Once you boot into Clover it will already recognize Windows 7, even if you don't install OSX, as soon as you boot Clover you could boot directly in win7 because Clover "scans" your partitions to make our life easier ahah.
Basically in Clover you will have options as: boot Windows from HD, boot Mac OSX from your USB partition (the installation of OSX), Clover options, restart, shutdown....
One thing to keep in mind. When I decided to make my dual boot system I had some unexpected difficulties due to my ignorance in this matter
Basically once you do it, it is not so difficult trust me, but it took days to me because I didn't know the following (mind you, maybe you already know and did right!):
The internal HDD can be formatted in MBR (Master Boot Record) or GPT (GUID Partition Table). It is not related to the partitions, it's referred to the entire disk, so either GPT or MBR, not both at the same time.
Now OSX wants a disk in GPT, for Windows it depends:
-If you install Windows in legacy mode it will use MBR
-If you install Windows in UEFI mode it will use GPT
By default on our Asus N53S (at least on my Asus N53SN) Windows is installed in NON UEFI mode, MBR, the wrong one. To have Windows in UEFI correctly (GPT) I had to boot in the EFI shell manually and start Windows installation the same way you should start Clover as I explained in the post above (insert Windows installation media, go in the EFI shell, look for it with "fsX:", find "bootx64.efi" and boot from it).
So the most natural way would be to have Windows in UEFI mode, so you can install OSX natively in the other partition, both Windows and OSX in GPT mode.
If you have Windows in legacy mode instead (MBR) you can decide to reinstall everything from scratch or to use a patch to convert OSX from GPT to MBR http://www.insanelym...itan-mbr-patch/but unfortunately I reinstalled everything so I'm using GPT and I wouldn't be able to help you in using the patch.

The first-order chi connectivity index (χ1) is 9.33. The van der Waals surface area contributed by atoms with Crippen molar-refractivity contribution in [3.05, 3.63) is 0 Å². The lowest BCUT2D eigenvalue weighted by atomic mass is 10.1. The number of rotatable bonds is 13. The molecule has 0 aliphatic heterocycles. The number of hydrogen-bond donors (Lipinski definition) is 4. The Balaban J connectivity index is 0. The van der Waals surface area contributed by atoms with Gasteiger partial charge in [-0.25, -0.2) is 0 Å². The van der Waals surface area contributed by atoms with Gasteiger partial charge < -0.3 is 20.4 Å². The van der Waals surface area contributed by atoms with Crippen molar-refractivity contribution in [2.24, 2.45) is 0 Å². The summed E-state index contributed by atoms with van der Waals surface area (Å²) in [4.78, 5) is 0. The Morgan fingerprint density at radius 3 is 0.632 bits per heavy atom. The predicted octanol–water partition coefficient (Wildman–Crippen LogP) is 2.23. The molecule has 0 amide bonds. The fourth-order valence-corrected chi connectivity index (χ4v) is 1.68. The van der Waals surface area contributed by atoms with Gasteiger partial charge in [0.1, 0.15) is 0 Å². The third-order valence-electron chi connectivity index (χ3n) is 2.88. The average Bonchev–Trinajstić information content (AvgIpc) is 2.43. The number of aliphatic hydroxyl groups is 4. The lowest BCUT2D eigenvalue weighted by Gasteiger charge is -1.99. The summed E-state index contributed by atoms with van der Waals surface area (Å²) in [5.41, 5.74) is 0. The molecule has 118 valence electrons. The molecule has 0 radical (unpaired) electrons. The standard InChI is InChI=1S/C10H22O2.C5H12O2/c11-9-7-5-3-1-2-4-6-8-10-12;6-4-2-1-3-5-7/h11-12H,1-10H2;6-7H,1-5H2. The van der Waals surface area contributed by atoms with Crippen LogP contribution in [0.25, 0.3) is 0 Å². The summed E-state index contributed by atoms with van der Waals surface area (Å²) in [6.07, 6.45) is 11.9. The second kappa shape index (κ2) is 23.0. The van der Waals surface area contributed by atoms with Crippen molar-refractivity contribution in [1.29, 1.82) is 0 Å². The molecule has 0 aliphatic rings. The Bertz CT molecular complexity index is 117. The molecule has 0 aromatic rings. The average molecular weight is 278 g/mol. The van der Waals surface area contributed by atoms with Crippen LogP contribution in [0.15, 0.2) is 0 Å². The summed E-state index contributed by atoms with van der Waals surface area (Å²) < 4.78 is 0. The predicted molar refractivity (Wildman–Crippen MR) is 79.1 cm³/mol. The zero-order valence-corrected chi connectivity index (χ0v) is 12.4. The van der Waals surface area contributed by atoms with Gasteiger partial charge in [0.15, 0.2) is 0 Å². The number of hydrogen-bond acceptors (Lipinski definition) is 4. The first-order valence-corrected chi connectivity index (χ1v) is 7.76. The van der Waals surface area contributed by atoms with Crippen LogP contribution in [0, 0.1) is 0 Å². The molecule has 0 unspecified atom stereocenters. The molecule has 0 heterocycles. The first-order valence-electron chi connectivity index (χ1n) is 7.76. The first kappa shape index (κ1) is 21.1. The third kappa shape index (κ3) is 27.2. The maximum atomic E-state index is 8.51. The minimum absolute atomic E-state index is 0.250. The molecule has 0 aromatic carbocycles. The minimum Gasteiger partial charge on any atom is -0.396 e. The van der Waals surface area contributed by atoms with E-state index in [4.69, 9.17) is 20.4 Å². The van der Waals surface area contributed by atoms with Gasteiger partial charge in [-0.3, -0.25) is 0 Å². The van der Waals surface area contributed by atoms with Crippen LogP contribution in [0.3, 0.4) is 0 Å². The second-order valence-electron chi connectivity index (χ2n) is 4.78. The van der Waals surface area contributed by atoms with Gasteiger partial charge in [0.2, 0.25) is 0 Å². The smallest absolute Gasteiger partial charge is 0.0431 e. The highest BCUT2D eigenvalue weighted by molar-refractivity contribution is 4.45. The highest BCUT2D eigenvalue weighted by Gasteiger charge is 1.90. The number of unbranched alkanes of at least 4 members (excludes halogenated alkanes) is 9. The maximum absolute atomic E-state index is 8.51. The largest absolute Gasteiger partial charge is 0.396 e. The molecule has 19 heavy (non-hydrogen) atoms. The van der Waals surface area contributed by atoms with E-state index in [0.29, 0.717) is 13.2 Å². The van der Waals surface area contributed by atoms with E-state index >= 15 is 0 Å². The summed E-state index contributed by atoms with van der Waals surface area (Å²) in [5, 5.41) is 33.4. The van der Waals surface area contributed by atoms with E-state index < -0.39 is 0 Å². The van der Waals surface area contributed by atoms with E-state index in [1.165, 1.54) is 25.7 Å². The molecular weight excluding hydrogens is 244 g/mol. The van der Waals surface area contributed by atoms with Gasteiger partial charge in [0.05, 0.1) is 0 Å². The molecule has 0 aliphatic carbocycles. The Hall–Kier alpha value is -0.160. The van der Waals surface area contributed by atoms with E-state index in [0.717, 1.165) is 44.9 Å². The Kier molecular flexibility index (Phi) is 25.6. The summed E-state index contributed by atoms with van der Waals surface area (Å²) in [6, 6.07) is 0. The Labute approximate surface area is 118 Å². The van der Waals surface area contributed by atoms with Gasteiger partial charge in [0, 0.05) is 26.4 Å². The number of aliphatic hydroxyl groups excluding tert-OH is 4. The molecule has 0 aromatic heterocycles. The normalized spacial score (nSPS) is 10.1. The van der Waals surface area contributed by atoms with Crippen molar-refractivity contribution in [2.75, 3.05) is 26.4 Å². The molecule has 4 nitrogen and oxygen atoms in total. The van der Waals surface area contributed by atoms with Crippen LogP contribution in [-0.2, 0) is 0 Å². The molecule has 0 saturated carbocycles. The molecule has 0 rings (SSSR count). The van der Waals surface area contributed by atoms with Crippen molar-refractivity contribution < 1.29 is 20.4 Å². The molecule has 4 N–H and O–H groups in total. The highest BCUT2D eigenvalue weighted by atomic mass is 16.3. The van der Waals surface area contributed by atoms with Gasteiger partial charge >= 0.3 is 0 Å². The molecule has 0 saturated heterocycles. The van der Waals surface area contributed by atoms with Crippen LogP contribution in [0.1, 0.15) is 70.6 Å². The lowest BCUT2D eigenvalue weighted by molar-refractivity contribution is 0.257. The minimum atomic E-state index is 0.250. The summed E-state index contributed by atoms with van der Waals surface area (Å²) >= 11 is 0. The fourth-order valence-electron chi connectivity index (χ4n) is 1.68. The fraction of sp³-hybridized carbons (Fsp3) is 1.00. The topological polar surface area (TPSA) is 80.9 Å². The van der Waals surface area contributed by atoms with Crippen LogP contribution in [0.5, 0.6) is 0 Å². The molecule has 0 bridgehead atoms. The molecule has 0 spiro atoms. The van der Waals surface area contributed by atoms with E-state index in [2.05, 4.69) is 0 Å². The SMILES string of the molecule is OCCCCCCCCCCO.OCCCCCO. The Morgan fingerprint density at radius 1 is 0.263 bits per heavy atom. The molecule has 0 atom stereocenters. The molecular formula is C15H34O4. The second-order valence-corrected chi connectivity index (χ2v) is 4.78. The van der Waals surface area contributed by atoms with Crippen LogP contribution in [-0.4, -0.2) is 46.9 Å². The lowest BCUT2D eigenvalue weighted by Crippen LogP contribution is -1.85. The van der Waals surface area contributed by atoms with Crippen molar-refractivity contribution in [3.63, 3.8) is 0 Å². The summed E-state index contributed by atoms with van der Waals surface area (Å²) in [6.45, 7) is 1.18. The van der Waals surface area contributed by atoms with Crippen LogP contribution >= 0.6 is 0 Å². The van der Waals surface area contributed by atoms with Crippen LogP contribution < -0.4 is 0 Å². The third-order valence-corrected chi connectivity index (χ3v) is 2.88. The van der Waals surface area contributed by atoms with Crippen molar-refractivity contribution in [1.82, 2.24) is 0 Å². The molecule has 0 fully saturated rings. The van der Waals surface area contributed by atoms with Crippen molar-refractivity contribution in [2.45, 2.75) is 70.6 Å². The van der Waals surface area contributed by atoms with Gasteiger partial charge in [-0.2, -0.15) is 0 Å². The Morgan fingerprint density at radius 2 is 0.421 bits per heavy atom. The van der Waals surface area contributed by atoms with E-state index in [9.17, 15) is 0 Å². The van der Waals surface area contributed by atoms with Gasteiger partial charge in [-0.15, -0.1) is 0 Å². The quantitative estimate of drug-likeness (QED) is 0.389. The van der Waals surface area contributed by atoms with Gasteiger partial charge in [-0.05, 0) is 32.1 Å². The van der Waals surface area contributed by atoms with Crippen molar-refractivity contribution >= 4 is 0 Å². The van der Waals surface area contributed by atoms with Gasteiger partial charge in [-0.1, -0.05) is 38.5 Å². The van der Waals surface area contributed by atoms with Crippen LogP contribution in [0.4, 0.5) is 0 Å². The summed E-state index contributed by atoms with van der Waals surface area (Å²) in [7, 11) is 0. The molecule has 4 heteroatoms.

This was the first "great" obstacle that I found while setting up the dual boot.
The second one is always related to the partitioning.
Basically from Windows I shrinked my disk to make space for a second partition for OSX, I rebooted and tried to install OSX in the partition created before, and I received the bad surprise that Disk Utility wasn't able to format the partition in Journaled. Searching the net I found out that it is a known problem and basically the way Windows initialize the HDD is not compatible with OSX which cannot "manipulate" the disk.
The solution that I found was using Gparted Live to format the entire disk and prepare the partitions already formatted in the correct way (NTFS for Windows and Journaled for OSX) as explained in this guide: https://www.reddit.c...indows_10_on_a/
All this could maybe worry you, but trust me finding out later it's worse of course, so maybe it's better to have in mind what the dual boot involves. However after having done it I'm really happy because the two systems are really stable and perfect.
So my advice is to start preparing the disk with Gparted, install Windows in UEFI mode (GPT disk) and finally install OSX. Once you setup everything right with Anerik70's folder (for El Capitan posted in post #19, for Yosemite posted in post #1) you should be good to go in a very short time; so I think that the preparation of the whole dual boot system is probably longer than the single installation of OSX. Of course all this is not needed if you use two different physical disks or if you install OSX on a USB drive...